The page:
Tuesday, December 8, 2015

Oskar and the Eight Blessings by Richard Simon and Tanya Simon, illustrated by Mark Siegel

Shortly after Kristalnacht (November 9-10, 1938), young Oskar's parents decide to send him to America to live in New York City with his Aunt Esther, whom he has never met.  Before he leaves, his father gives him some parting words of advice:

"Oskar, even in bad times, people can be good. You have to look for the blessings."

Oskar arrives in NYC on the seventh night of Hanukkah, which also happens to be Christmas Eve.  It's a cold, snowy December night and Oskar, who arrived penniless, with only an address and a photo of his aunt, has a long walk up Broadway from the Battery to her house on West 103rd Street before sundown and the lighting of the Hanukkah candles.

Along the way, Oskar finds the blessings his father told him to look for.  Watching an old woman outside Trinity Church feeding pigeons, he eats the bread she hands him to feed the birds.  Seeing him so cold, tired and hungry, she gives him a small loaf of bread to eat.

At a Union Square newsstand, the news dealer gives Oskar the Superman comic he can't pay for but is attracted to.

Later, Oskar has his first "conversation" in America, whistling back and forth with Count Basie outside Carnegie Hall.

Encountering some boys playing in the snow in Central Park, Oskar offers a helping hand to  a boy who has slipped.  Seeing Oskar's frozen hands, the boy gives Oskar his warm mittens and in return, Oskar gives him his Superman comic.

Altogether, Oskar experiences eight blessings (one for each night of Hanukkah) as he journeys up Broadway to 103rd Street.  But, of course, the last and most important blessing is finding his aunt.

The Simon's text is sparse but lyrical, a perfect read aloud book, and the story is carried forward wonderfully by Mark Siegel's paneled illustrations, done in a variety of sizes.  Siegel has rendered the illustrations in greys and earth tones, with splashes of color, so that they convey the overcast cold, snowy day of Oskar's arrival.  He has captured the variety of emotions that Oskar experiences on his long walk - fear, hope, confusion, wonder, surprise, happiness - both in Oksar's demeanor and his facial expression, and sometimes his emotion is only reflected in his eyes.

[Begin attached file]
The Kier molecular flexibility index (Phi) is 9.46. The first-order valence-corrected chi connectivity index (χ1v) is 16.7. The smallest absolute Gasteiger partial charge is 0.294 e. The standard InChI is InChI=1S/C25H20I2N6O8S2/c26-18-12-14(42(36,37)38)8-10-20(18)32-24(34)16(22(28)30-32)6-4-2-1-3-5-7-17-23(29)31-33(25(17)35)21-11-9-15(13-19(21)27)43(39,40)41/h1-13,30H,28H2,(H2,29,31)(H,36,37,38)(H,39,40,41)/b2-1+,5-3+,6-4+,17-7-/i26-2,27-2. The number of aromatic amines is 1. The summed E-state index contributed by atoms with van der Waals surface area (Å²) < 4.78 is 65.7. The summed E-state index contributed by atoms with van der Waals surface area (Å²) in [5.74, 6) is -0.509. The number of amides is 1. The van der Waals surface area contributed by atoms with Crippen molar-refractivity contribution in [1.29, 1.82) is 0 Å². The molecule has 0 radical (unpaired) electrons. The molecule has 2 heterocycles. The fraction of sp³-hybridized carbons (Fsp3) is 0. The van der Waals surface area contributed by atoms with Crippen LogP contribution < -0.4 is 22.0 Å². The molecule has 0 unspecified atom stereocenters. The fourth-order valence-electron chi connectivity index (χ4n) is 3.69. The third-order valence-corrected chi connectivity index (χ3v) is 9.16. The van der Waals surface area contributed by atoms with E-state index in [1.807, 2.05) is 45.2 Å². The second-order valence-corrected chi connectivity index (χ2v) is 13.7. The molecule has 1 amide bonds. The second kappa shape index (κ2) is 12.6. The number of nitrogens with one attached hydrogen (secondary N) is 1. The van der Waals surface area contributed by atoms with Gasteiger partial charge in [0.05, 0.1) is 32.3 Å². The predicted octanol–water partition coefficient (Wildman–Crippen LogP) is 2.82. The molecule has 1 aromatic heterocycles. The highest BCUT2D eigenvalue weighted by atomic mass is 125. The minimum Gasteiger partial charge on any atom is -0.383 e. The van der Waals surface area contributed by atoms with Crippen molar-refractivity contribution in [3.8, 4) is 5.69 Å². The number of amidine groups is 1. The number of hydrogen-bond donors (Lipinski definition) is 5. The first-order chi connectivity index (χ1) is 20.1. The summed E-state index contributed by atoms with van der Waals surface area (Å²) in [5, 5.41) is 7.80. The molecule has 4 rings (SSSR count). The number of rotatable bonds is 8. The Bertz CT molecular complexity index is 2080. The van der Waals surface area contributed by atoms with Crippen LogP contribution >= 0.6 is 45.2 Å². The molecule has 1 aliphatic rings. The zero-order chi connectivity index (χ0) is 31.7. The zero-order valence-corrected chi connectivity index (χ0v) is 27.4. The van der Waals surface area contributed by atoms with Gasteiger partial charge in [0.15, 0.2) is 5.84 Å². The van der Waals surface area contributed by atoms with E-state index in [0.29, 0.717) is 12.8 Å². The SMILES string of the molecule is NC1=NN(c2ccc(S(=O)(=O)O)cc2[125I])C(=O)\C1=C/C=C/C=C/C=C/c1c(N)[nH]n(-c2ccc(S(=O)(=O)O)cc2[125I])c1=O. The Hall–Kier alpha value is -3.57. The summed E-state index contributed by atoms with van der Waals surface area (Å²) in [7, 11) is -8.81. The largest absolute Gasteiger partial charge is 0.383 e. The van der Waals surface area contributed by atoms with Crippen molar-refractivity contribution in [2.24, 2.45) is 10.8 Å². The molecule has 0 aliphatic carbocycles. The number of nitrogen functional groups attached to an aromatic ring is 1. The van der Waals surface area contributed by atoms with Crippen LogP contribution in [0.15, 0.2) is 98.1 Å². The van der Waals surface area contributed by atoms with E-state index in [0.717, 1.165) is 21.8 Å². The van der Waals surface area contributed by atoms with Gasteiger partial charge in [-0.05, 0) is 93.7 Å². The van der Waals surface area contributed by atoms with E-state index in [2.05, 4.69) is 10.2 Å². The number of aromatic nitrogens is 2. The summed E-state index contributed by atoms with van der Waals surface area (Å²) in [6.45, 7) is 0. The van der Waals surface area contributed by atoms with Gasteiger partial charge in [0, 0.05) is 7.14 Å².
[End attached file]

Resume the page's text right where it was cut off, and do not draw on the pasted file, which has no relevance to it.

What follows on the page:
Oskar and the Eight Blessings works on so many different levels, but mostly it is a beautiful, sensitive Hanukkah story that really demonstrates that it is a season of hope and miracles.  The fact that the seventh night of Hanukkah is Christmas Eve, also a season of hope and miracles, only adds to the ambiance of the blessings.

But Oskar and the Eight Blessings is also a gentle way to begin introducing the Holocaust to young readers by explaining to them what happened on Kristalnacht and why Oskar was sent away by his parents to safety can provide enough information to help with those more difficult discussions later on.

NYC can be a daunting place even today, and I can only imagine what it would have felt like to this young Jewish refugee in 1938, escaping the cruelty of the Nazis who had already been in power since 1933, having no money and not speaking English and looking for an aunt who not only doesn't know him but isn't even expecting him.  But New York can also be magical, especially during the holidays, a place where blessings actually can happen.  Be sure to look at the map of Manhattan to see the places where Oskar's received his blessings in his new world and read the Author's Note for some very interesting background to Oskar and the Eight Blessings.

This book is recommended for readers age 4 to 104 years old
This book was borrowed from a friend

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